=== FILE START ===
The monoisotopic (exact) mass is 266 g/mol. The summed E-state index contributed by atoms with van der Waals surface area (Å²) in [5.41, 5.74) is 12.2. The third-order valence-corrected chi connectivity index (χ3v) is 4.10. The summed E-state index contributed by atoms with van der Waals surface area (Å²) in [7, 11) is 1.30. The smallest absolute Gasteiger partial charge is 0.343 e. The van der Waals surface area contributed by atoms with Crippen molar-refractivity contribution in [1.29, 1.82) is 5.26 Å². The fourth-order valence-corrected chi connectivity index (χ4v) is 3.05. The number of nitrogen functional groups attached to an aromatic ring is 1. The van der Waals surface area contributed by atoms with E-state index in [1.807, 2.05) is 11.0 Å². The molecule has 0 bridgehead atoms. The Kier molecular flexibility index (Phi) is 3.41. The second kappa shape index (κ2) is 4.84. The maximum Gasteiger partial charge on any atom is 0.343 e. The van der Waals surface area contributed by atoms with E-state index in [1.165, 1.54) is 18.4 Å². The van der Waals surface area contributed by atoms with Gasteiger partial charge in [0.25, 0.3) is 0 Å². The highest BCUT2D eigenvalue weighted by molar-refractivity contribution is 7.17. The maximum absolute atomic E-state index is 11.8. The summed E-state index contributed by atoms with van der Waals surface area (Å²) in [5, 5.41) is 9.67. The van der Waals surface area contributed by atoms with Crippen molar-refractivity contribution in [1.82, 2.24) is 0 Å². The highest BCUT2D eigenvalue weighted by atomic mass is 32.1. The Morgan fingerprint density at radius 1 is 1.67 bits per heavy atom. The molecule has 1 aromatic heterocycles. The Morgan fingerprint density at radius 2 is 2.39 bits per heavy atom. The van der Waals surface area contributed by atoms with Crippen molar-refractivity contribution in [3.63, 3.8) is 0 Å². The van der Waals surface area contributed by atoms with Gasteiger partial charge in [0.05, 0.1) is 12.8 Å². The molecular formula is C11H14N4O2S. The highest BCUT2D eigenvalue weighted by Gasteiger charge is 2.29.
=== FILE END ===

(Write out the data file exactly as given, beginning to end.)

The monoisotopic (exact) mass is 266 g/mol. The summed E-state index contributed by atoms with van der Waals surface area (Å²) in [5.41, 5.74) is 12.2. The third-order valence-corrected chi connectivity index (χ3v) is 4.10. The summed E-state index contributed by atoms with van der Waals surface area (Å²) in [7, 11) is 1.30. The smallest absolute Gasteiger partial charge is 0.343 e. The van der Waals surface area contributed by atoms with Crippen molar-refractivity contribution in [1.29, 1.82) is 5.26 Å². The fourth-order valence-corrected chi connectivity index (χ4v) is 3.05. The number of nitrogen functional groups attached to an aromatic ring is 1. The van der Waals surface area contributed by atoms with E-state index in [1.807, 2.05) is 11.0 Å². The molecule has 0 bridgehead atoms. The Kier molecular flexibility index (Phi) is 3.41. The second kappa shape index (κ2) is 4.84. The maximum Gasteiger partial charge on any atom is 0.343 e. The van der Waals surface area contributed by atoms with E-state index in [1.165, 1.54) is 18.4 Å². The van der Waals surface area contributed by atoms with Gasteiger partial charge in [0.25, 0.3) is 0 Å². The highest BCUT2D eigenvalue weighted by molar-refractivity contribution is 7.17. The maximum absolute atomic E-state index is 11.8. The summed E-state index contributed by atoms with van der Waals surface area (Å²) in [5, 5.41) is 9.67. The van der Waals surface area contributed by atoms with Crippen molar-refractivity contribution in [1.82, 2.24) is 0 Å². The highest BCUT2D eigenvalue weighted by atomic mass is 32.1. The Morgan fingerprint density at radius 1 is 1.67 bits per heavy atom. The molecule has 1 aromatic heterocycles. The Morgan fingerprint density at radius 2 is 2.39 bits per heavy atom. The van der Waals surface area contributed by atoms with Crippen molar-refractivity contribution in [3.63, 3.8) is 0 Å². The van der Waals surface area contributed by atoms with Gasteiger partial charge in [0.05, 0.1) is 12.8 Å². The molecular formula is C11H14N4O2S. The highest BCUT2D eigenvalue weighted by Gasteiger charge is 2.29.